Does the COVID vaccine really help? A cross-sectional study to assess the positivity rate among Health Care Workers and staff members at tertiary care hospitals

Authors

  • Numrah Shakeel Malik Departmental of  Oral & Maxillofacial Surgery, Foundation University College of Dentistry & Hospital, Islamabad - Pakistan
  • Muhammad Umair Department of Oral Medicine and Diagnostics, Foundation University College of Dentistry, Islamabad-Pakistan
  • Farah Qasim Department of Oral Biology,  Foundation University College of Dentistry & Hospital, Islamabad - Pakistan
  • Ayesha Azam Department of Operative Dentistry,  Foundation University College of Dentistry & Hospital,  Islamabad - Pakistan
  • Muhammad Muddassar Department of Oral Medicine, Dental College HITEC-IMS, Taxila - Pakistan
  • Rimsha Qasim Foundation University College of Dentistry & Hospital, Islamabad-Pakistan

DOI:

https://doi.org/10.1996/pjcm.v29i3.829

Keywords:

Booster Dose, Co-morbidities, COVID-19, Healthcare Impact

Abstract

Background: The unprecedented COVID-19 pandemic has spurred a worldwide race for the development of effective vaccines to combat the SARS-CoV-2 virus. A prevailing strategy in numerous vaccine initiatives has been to target the virus's spike (S) protein, a critical component for viral entry into host cells. As trillions of doses of COVID-19 vaccines are being administered across the globe, the profound impact of these vaccines on mitigating the devastating effects of the disease is becoming increasingly evident. With millions of lives lost to the virus, the urgency and significance of vaccine development and deployment cannot be overstated. Objective: This quantitative cross-sectional study aimed to assess the impact of COVID-19 vaccination on healthcare workers in five tertiary care hospitals across different cities in Pakistan. The study focused on breakthrough infections, demographics, occupation, co-morbidities, vaccination records, and the perception of vaccine effectiveness among vaccinated individuals. Methodology: The study included 372 participants aged 16 years and above, who were healthcare workers at selected tertiary care hospitals. A questionnaire with 15 standardized questions was circulated among the individuals, from September 2021 to March 2023. Data analysis was performed using SPSS V21.0, and  chi-square test was applied. The study aimed to identify breakthrough infections, including asymptomatic cases, through SARS-CoV-2 PCR assays. Results: The mean age of the participants was 46.2 years, with 53.51% being female. COVID-19 infections were most common among Ward Staff (34.59%) and Nurses (30.08%) after vaccination. The nasal swab test was the primary method for detecting SARS-COVID-19 (97%). A majority of infected workers were female (64%). Most participants (93%) were vaccinated, with 53.27% receiving two doses, 24.27% one dose, and 15.83% a third booster dose. The Sinopharm vaccine was the most commonly administered one (66.16%). 79% of participants tested positive after vaccination, with 86% testing positive after the first dose and 23% after the second dose. Among the infected, 46% had underlying medical conditions. Conclusion: The study revealed that breakthrough infections among healthcare workers were observed even after vaccination. Most infections occurred after the first dose. A significant proportion of infected workers reported persistent symptoms, including "long COVID-19." While a majority recommended vaccination to others, some believed that the vaccine did not prevent infection but resulted in milder symptoms. This underscores the need for continued vigilance and adherence to safety measures even after vaccination. Keywords:  Booster Dose; Co-morbidities; COVID-19; Healthcare Impact; Symptoms; Vaccination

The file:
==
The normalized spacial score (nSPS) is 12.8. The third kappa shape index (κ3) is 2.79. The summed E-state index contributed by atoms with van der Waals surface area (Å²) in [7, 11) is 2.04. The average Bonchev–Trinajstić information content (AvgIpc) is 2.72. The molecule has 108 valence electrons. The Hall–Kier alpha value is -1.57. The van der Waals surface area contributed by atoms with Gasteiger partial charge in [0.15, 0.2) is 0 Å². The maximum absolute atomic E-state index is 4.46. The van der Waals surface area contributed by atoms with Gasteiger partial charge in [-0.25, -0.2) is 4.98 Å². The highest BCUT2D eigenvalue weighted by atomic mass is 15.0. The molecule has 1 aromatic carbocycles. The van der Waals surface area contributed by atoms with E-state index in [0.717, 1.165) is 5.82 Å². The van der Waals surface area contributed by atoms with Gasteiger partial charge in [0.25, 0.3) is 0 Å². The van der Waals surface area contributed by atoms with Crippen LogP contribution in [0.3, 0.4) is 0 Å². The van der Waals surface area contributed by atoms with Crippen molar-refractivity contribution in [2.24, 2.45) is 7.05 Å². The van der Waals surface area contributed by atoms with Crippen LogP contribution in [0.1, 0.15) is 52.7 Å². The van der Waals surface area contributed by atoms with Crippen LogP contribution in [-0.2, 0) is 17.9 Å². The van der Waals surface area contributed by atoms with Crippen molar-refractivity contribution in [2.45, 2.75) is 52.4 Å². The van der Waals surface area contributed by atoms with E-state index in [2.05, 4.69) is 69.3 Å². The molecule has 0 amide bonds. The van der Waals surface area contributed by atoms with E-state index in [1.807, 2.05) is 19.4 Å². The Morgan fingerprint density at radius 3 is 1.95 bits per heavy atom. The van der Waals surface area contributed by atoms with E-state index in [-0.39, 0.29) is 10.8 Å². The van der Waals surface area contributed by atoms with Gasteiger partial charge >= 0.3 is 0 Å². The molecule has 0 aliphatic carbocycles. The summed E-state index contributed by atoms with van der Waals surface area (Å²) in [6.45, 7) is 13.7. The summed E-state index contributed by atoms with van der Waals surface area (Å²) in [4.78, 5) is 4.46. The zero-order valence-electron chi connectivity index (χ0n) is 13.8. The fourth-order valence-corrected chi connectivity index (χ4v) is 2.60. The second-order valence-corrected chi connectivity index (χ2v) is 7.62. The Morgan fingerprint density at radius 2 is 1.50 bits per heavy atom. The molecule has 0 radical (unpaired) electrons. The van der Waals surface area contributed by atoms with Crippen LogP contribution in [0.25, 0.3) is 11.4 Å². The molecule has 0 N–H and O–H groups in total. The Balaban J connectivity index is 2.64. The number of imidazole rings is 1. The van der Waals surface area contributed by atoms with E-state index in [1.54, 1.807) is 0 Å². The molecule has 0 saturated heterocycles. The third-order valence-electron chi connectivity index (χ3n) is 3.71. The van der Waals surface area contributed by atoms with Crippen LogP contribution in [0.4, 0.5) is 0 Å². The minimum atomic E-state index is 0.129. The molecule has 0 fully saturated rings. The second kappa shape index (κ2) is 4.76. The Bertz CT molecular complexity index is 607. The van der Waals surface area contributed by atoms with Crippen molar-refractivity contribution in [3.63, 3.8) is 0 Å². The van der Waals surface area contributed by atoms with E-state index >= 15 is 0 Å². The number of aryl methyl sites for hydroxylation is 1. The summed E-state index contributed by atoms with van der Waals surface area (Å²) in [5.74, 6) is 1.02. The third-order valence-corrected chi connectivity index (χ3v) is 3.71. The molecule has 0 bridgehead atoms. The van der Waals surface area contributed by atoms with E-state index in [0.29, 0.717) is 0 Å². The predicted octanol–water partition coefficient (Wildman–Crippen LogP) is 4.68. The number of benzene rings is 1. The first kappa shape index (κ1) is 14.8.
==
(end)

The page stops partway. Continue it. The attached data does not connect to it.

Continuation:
Author Biographies

Muhammad Umair, Department of Oral Medicine and Diagnostics, Foundation University College of Dentistry, Islamabad-Pakistan

   

Farah Qasim, Department of Oral Biology,  Foundation University College of Dentistry & Hospital, Islamabad - Pakistan

   

Ayesha Azam, Department of Operative Dentistry,  Foundation University College of Dentistry & Hospital,  Islamabad - Pakistan

   

Muhammad Muddassar, Department of Oral Medicine, Dental College HITEC-IMS, Taxila - Pakistan

   

Rimsha Qasim , Foundation University College of Dentistry & Hospital, Islamabad-Pakistan

   

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Published

2023-09-02

How to Cite

Numrah Shakeel Malik, Muhammad Umair, Farah Qasim, Ayesha Azam, Muhammad Muddassar, & Rimsha Qasim. (2023). Does the COVID vaccine really help? A cross-sectional study to assess the positivity rate among Health Care Workers and staff members at tertiary care hospitals. Pakistan Journal of Chest Medicine, 29(3), 254–261. https://doi.org/10.1996/pjcm.v29i3.829

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Original Article

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